'Lanka' in Sanskrit means 'island.' Many ancient Indian Sanskrit and Pali texts refer to this island as Sinhala or Simhaladvipa. The Arab and the Portuguese traders corrupted the name to Seilan, Ceylon, Ceilão, etc. In English, the name is written as Sinhalese or Singhalese. The Sinhala also refers to about 74% of the population speaking the Sinhala language which belongs to the Indo-Aryan family and is closely allied to Sanskrit, Pali and Prakrit. The earliest colonists of Sri Lanka migrated from northern India but controversy exists as to the provenance of these early colonists; the traditions contain evidence for both the northwestern and the northeastern parts of the Indo-Gangetic plain. The first colonists probably hailed from the Saurashtra in Gujarat. Their ancestors are believed to have migrated earlier from Sinhapura of upper Indus near Kamboja/Gandhara region to the Saurashtra peninsula in Gujarat via lower Indus. Before arriving in Sri Lanka, these earliest known colonists called at Soparaka on the west coast of India and landed in Sri Lanka at Tambapanni, near Puttalam on the day of Parinibhana ("decease") of the Buddha (542 BCE or 486 BCE). SOME INSCRIPTIONAL REFERENCES TO ANCIENT KAMBOJAS IN ANCIENT SRI LANKA....THE MOST REFERENCED ETHNIC COMMUNITY IN THE SINHALESE INSCRIPTIONS BELONGING TO THIRD/SECOND CENTURY BCE  no. 622: 'Gamika-Kabojhaha lene' The cave of the village-councillor Kamboja; Paranavitana, 1970:  no. 623: 'Gamika-Siaa-putra gamika-Kabojhaha lene' The cave of the village-councillor Kamboja, son of the village-councillor Siva' Paranavitana, 1970:  (no. 625) (1) 'Cam ika-Siua-putra gamika-Kambojhaha jhitaya upasika-Sumanaya lene.' The cave of the female laydevotee Sumana, daughter of the village-councillor Kamboja. Dr. S. Paranavitana, 1970 (no 625) (2) 'gamika Kabojhaha ca sava-satasoyesamage pati' The cave of the son of the village-councillor Siva. May there be the attainment of the Path of Beatitude for the village-councillor Kamboja and for all beings. 75 J. Bloch, 0950: 103, 130), ... Dr. S. Paranavitana, 1970 (no. 553): 'Kabojhiya-mahapugiyana Manapadaiane agataanagat-catu-disa-agaia' [The cave] Manapadassana of the members of the Great Corporations of Kambojiyas, [is dedicated] to the Saiügha of the four quarters, present and absent. Dr. S. Paranavitana, 1970  (no. 990): 'Gota-Kabojhi(ya]na parumaka-Gopalaha bariya upasika-Citaya lepe iagaio' The cave of the female lay-devotee Citta, wife of Gopala, the chief of the incorporated Kambojiyas, [is dedicated] to the Saiügha. Dr. S. Paranavitana, 1970  Mediaval age inscription, refering a KAMBOJA VASSALA (i.e Kamboja Dawara/or Kamboja gate) found from Polonnaruva near Vishnu temple. Discovered in 1887 by S. M. Burros. (Ref: Journal of Ceylone B Branch of Royal Asiatic Society., Vol X., X No 34, 1887, pp64-67).  Mediaval age inscription (1187-1193 AD), found from Ruvanveli Dagba, Anaradhapura in Sri Lanka. It refers to Kambojdin people, which is modified version of Kamboja. (Ref: Don Martino de Zilva Wickeremsinghe, Epigraphicia Zeylanka, Vol II., Part I & II., p 70-83; Rhys David, J.R.A.S. Vol VII., p 187, p 353f; Muller. E. AIC., No 145; J.R.A.S., Vol XV., 1914, pp 170-71). See below the wording of this inscription written in Sinhali belended with Sanskrit. 'Nuvarata hatapsina sata gavaka pamanah tana haam satuna no narye hakhye abhaya di ber lava dolos meh va tana masuta abhaya de Kambojdin ran pili aadibhu kamati vastu de paksheen no badan niyayen samata kota abhaya dee' See original text in the reference quoted below or in Ancient Kamboja, People and the Country, 1981, p 354, Dr J. L. Kamboj). (Epigraphia Zeylanka Vol II., p 80). THE GRAMANIS OF THE WEST-INDUS MAY HAVE BEEN THE ANCESTORS OF MAJORITY OF SINHALESE POPULATION. Not only the Brahmi inscriptions of Sri Lanka refer to the guilds/Sanghas/corporations (Puka/Pugas, Gote/Goshata) among Sri Lankan Kambojas but also they refewre to their republican titles like Gamika (=Gamini=Gramani) and Paramaka (Parmuka/Parmukha i.e chief of the Sanghas). The Gramani as a royal title is not referred to in ancient Sanskrit literature. However, Gramani as a Puga/Sangha term is referred to in Panini's Ashtadhyayi. Also MBH makes references to Gramani people/Sangha located in west of river Indus. One Gramani group had organised themselves into a Puga (Sangha) and are referenced to have been living on west of Indus, first in Upper Indus and then the lower Indus, from where they appear to have moved to Gujarat/Surashtra and then finally some section of them onto Sri Lanka. The ethnic connections of these republican Gramaney people are not mentioned anywhere. Mahabharata refers to the fight of Nakula with these powerful Gramanis living on the banks of lower Indus in western India.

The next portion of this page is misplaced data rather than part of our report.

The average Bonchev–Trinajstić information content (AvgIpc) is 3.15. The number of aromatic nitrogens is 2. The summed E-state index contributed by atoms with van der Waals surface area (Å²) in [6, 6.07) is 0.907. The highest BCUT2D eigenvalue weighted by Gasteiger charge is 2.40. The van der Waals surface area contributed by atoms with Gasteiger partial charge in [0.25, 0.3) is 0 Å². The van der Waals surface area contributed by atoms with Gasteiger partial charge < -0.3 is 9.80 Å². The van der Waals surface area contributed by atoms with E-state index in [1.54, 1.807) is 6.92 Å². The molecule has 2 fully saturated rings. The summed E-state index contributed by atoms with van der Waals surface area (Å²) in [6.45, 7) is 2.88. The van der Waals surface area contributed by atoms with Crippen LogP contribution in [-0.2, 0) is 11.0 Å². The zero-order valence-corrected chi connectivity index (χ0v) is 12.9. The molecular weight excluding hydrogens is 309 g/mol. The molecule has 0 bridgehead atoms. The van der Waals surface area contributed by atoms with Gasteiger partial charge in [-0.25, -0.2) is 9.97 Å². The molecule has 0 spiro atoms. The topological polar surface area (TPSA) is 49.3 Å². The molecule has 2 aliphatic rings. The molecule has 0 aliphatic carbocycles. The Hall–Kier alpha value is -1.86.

- gananutsava sanketanvyajayatpurusharshabha .
- sindhukulashrita ye cha gramaneya mahabalah .//8.
- ” (MBH 2/32/9)
KAMBOJAS IN SRI LANKA: OPINIONS FROM SOME SCHOLARS